Nothing Glamorous At All
A Talk with a Working Actor
By Pepper Smith
Jeri Lynn Cohen (left) in the Jewish Theatre San Francisco’s production of Wendy Wasserstein’s The Sisters Rosensweig. Photo by Ken Friedman
Jeri Lynn Cohen has been a working actor in the Bay Area for about 25 years, performing with companies such as the Jewish Theatre, Magic Theatre, and the San Francisco Mime Troupe. In a recent e-mail interview, Cohen commented on why she loves her job, the ups and downs of the actor’s life, and the importance of the arts.
NEA: What do you love about your job?
JERI LYNN COHEN: I love the community I work with. I love surrounding myself with others that are as passionate about what they do as I am. I love working with people that have faith in me, challenge me, are smarter than me.
NEA: What’s the hardest part?
COHEN: The hardest thing about being an actor is not having any job security. Figuring out what you are going to do in between gigs is challenging and exhausting. Finding the right part-time job that is going to give you the flexibility you need to go on auditions—or when you need to take time off for rehearsal—and that pays enough and doesn’t run you down. I often feel that working in the theater is not conducive to family life. I am a single parent, and when I am in performance I am constantly patching together childcare, which, if you are doing six or seven or eight shows a week, can be trying.
NEA: What do you think would surprise people about life as an actor?
COHEN: That there is nothing glamorous about it at all. That it is hard work. That it’s not just the work that can be difficult and challenging but the getting of the work that can be stressful. That you have to remain flexible and resourceful in all aspects of your life so that you can make a life in the theater.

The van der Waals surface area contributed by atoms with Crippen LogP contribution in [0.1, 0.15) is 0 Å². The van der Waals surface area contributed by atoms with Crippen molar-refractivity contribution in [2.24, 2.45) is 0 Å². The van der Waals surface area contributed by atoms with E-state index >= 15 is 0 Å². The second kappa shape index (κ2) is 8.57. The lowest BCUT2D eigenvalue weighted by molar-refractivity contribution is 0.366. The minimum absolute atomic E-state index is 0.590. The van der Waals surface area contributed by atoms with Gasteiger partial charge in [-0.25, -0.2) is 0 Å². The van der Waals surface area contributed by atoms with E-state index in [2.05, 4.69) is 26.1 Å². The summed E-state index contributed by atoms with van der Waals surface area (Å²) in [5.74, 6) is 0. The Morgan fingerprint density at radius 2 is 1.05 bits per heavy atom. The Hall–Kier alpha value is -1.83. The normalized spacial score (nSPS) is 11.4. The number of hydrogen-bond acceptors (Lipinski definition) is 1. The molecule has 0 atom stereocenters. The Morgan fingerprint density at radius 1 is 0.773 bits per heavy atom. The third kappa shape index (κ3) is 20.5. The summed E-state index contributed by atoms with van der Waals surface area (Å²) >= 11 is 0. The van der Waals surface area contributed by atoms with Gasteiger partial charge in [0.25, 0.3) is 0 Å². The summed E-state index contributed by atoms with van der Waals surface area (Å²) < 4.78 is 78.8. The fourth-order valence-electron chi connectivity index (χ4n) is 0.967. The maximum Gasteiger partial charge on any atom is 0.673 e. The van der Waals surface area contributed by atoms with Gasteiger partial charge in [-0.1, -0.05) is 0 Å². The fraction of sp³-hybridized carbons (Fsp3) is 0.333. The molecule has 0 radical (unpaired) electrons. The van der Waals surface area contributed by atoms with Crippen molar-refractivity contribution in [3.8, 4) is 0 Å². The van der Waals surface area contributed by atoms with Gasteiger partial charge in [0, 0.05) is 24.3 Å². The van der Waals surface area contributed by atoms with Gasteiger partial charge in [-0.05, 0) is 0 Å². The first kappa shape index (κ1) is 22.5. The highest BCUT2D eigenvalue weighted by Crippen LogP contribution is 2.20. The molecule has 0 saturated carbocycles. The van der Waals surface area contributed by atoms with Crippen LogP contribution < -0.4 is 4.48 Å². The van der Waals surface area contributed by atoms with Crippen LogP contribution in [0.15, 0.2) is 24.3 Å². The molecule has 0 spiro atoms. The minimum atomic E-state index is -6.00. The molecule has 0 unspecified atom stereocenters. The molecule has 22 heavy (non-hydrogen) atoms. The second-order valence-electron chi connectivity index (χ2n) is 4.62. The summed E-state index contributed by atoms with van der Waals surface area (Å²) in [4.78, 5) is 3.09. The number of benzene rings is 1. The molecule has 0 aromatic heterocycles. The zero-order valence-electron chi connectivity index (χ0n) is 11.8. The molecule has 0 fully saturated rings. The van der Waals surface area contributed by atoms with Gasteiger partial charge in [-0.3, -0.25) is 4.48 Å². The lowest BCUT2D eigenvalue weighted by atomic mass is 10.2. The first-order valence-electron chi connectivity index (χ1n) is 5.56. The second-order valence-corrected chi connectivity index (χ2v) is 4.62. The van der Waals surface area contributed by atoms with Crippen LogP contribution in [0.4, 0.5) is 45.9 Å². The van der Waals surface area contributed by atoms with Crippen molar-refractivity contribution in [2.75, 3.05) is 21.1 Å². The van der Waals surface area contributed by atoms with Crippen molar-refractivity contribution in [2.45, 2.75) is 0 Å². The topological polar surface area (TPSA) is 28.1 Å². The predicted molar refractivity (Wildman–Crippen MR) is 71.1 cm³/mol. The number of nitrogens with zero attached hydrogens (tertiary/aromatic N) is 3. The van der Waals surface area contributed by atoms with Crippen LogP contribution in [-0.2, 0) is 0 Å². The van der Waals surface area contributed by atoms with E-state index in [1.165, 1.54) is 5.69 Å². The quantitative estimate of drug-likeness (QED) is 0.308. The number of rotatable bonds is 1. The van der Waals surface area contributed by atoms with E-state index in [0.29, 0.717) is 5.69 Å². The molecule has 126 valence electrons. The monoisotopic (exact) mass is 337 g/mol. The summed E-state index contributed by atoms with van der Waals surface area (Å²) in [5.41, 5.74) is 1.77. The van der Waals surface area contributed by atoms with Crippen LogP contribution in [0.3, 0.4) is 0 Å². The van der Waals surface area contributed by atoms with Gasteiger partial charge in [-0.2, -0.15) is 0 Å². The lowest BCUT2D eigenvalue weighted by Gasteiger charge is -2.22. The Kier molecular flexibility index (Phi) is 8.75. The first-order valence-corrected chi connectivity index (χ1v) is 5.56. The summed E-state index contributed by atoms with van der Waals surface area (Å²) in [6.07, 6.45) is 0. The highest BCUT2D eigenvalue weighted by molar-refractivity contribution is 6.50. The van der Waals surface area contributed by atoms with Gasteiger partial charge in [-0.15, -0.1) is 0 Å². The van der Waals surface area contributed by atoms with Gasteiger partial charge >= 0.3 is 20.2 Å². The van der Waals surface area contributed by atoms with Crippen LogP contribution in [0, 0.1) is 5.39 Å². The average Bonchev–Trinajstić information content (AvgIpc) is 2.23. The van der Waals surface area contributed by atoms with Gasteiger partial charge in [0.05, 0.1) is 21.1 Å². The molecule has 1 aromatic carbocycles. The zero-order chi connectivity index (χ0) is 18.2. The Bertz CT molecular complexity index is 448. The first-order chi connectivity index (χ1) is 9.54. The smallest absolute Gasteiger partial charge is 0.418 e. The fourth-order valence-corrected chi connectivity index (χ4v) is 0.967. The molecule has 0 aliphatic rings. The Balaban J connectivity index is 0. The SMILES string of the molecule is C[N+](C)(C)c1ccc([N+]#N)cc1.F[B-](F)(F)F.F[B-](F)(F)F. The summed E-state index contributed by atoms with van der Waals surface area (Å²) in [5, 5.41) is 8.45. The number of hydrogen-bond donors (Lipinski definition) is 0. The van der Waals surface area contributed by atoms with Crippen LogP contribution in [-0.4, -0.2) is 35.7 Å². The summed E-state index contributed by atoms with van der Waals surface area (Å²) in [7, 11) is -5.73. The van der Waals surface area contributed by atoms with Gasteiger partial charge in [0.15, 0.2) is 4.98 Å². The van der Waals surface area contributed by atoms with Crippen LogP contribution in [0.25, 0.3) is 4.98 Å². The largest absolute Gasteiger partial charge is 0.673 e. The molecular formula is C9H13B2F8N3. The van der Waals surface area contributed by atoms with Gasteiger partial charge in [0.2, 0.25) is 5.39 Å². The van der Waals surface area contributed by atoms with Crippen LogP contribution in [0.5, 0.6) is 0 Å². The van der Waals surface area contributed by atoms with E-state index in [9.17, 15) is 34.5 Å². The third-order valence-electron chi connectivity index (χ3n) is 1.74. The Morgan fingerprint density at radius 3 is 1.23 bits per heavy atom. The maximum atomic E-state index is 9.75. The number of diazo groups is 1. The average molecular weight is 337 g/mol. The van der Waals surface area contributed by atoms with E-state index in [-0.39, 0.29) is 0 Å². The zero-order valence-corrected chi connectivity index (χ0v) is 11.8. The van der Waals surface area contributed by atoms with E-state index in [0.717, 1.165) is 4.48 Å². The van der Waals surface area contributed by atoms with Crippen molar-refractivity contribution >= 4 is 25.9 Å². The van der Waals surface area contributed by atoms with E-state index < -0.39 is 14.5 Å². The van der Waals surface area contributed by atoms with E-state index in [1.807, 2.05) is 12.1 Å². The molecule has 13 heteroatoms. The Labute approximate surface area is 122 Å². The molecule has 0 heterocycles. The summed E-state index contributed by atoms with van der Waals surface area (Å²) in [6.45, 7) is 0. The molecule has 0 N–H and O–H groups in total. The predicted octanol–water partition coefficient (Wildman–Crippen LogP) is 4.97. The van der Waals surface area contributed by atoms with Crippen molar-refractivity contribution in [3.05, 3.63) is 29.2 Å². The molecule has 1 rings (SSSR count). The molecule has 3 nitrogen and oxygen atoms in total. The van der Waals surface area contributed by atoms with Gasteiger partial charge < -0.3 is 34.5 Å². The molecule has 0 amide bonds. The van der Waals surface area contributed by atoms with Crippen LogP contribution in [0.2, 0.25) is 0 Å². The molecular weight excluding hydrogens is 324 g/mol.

NEA: Why do you think theater is important?
COHEN: [It’s] more important than ever because it brings the community together to experience a live production. We become more and more removed from gathering together to witness a happening and rely more than ever on computers and technology to tell us the story in a solitary setting. Theater is by nature a community experience and, unlike film or television, it still asks you to use your imagination.
NEA: Overall, why are the arts important to you?
COHEN: In this age when school budgets are being slashed left and right, the arts are the first thing to go. This is so wrong because, for many kids, it’s the only way into understanding who they are…. Relating to someone’s story or a visual image or being moved by a piece of music or movement, responding to it and realizing that you have a story too, that you might want to paint or make music or theater. You can’t know it unless you are exposed to it, and you can’t be exposed to it unless there is money to bring the arts to the kids or the kids to the arts.